I’m lost in worries, work and bills seem the sum of life. So I walk down to the beach, needing the solace of the sea.
The sea is calm tonight, the moon full. A breeze brushes my cheeks, the ocean scent carries. It is pleasant here, away from the city strains.
A few hundred metres along, I notice a procession of a dozen robed people, close to the shoreline. They are walking slowly, silently, heads covered in hoods. Though not alarmed, I wonder what they are doing.
I stride to catch up. A woman at the rear turns her head and nods a greeting.
‘What are you up to?’ I whisper.
‘Walking. Join us if you like.’
‘Thanks. Who are—?’
‘Shush now,’ she says.
I follow the procession out of curiosity, feeling underdressed in jeans and a denim jacket. No one pays me much heed.
Ahead in the sand there’s a life-size stone statue, a female form. In the moonlight the figure glows with a waxy white light. A shiver passes across my shoulders; I’ve never seen this statue before, though I know the beach well.
The people light candles and place them on the sand, until the beach is blanketed in tiny flames. A rhythmic chanting begins, but I can’t make out what is being said.
A postman appears from nowhere. He takes out a small wooden box from his bag and offers it to me. ‘Here,’ he says.
‘For me. Really?’
The postman hands boxes to the others too. Inside each box is an egg nestled on tissue paper. I frown.
Stopping their chanting, each person takes out their egg and drops it in turn at the foot of the statue. I follow suit. From the cracked shells, the egg whites and yolks soak into the beach. Tiny bubbles fizz from the sand, turning from white to silver to yellow to crimson. How strange.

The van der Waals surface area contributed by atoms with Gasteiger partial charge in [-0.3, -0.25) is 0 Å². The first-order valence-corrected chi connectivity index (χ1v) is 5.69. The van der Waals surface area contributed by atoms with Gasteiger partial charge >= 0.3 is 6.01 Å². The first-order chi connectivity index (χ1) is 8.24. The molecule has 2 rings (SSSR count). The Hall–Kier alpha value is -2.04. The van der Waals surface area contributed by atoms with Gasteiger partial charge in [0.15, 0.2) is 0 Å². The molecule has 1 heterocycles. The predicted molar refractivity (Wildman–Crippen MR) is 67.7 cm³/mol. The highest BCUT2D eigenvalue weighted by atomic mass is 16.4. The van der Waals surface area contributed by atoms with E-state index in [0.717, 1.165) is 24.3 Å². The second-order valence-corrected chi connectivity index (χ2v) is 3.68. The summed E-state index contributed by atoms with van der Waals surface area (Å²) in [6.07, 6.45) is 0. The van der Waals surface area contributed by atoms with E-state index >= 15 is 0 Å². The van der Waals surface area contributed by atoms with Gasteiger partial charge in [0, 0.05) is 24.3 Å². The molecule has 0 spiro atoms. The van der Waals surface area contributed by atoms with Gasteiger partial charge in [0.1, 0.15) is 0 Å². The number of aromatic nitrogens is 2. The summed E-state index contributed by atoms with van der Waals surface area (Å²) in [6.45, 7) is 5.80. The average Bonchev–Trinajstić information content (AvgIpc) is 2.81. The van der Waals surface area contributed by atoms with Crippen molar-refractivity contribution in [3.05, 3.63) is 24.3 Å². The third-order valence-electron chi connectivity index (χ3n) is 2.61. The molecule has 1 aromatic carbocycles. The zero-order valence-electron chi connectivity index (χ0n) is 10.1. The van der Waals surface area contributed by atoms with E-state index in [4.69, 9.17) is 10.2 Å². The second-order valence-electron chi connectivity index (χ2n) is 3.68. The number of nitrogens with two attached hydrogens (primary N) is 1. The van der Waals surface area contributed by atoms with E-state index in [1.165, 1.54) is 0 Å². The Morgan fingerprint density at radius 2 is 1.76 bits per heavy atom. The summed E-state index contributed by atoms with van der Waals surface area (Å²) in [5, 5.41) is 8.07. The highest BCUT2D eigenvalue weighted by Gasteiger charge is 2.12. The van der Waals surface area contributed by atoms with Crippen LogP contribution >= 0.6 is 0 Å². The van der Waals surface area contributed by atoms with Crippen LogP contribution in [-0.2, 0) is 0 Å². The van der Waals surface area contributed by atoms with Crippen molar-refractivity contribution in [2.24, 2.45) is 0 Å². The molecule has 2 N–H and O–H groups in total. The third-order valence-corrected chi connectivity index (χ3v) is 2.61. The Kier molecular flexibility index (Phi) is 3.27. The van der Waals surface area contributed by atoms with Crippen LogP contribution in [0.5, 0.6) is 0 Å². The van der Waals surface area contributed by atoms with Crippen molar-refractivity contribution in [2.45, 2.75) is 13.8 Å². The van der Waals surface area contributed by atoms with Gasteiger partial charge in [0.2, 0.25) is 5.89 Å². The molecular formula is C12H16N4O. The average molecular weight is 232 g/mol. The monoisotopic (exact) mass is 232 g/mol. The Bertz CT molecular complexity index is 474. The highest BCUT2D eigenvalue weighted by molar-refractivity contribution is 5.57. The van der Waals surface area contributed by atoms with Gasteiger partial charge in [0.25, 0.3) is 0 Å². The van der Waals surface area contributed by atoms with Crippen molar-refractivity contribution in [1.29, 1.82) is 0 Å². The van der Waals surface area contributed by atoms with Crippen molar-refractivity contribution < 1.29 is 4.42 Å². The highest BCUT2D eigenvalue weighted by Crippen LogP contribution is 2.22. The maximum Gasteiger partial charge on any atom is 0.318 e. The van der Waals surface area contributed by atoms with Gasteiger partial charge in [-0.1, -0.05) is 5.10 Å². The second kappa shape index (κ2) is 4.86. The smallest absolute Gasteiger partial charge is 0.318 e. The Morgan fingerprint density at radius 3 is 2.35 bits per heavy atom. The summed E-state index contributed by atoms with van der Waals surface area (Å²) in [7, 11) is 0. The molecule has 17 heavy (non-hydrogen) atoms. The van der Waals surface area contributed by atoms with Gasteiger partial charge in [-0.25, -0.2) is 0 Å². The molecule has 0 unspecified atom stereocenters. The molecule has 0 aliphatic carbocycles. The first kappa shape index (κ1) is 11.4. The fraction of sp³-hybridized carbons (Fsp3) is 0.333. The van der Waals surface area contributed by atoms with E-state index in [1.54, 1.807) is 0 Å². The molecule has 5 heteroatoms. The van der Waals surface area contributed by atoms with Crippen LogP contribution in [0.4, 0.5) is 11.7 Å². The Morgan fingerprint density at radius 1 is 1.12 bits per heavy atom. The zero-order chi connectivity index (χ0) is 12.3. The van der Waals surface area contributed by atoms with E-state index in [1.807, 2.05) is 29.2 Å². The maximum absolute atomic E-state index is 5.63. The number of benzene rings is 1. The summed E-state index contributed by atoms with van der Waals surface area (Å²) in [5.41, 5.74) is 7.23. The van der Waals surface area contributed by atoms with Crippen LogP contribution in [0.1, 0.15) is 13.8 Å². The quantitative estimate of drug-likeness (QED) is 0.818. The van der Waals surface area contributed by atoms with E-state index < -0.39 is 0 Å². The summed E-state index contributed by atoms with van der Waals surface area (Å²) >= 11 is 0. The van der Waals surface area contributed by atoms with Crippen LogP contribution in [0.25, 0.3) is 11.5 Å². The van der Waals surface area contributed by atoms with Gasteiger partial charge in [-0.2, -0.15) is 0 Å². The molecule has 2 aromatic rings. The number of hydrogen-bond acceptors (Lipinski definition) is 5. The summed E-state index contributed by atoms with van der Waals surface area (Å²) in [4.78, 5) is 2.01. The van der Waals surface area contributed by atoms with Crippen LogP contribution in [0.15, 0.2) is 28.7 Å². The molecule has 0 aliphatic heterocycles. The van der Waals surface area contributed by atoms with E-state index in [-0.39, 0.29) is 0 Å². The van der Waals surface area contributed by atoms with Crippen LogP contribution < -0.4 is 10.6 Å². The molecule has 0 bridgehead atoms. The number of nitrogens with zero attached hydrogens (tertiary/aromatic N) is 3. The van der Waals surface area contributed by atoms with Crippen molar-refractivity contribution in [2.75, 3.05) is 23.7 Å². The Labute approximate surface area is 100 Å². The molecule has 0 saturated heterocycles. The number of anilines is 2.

The people remove their hoods and stare out to sea. I don’t recognize any of their faces.
The ritual appears to be over. I walk back with them in silence, heading towards the city.
‘Is it over?’ I ask one man.
‘Almost. We’ve still got to decorate the dawn.’
‘I don’t understand.’
The people are still holding their small wooden boxes. I do too; it feels like a charm.
We reach the city outskirts. Dawn is breaking, its tentacles of light creeping through the streets. A few pedestrians appear in suits or uniforms, going to work.
The robed people start to disband. Before leaving, each places their wooden box on the pavement in a line.
I put mine down too. Everyone else from the procession has vanished.
A suited pedestrian almost trips over one box. ‘Damn,’ he says. ‘You lot shouldn’t keep doing this box thing. It makes it all harder.’
‘Makes what harder?’
‘Don’t open them until I’m gone. Please.’ He scuttles off.
Curiosity pressing at me, I take the lid off one box – a puff of crimson smoke emerges. Brilliant yellow smoke escapes from a second. Then, from each box in turn, a colour: turquoise, aquamarine, maroon, copper, plum, lilac, azure, indigo, teal, gold, cerise. I watch in wonder as the coloured wisps drift off onto ordinary currents of wind.
The azure puff floats into the face of a man in overalls; I see his tired eyes come alive with the promise of a forgotten dream. The plum one creeps into the open window of a flat; from within comes a voice murmuring about love.
As I watch the colours slip into the morning air, a pedestrian swerves around me and mutters for me to get out of the way.
I can’t – I won’t. I watch the last puffs vanish.
Katy Wimhurst’s first collection of short stories, Snapshots of the Apocalypse, is published by Fly on the Wall Press. Her fiction has been published in numerous magazines and anthologies including The Guardian, Writers’ Forum, Cafe Irreal, Magic Oxygen Literary Prize, and ShooterLit. Her visual poems have appeared in magazines like Ric Journal, 3AM, Steel Incisors, The Babel Tower, Dreampop Press, and Streetcake Magazine. She is housebound with the illness M.E.
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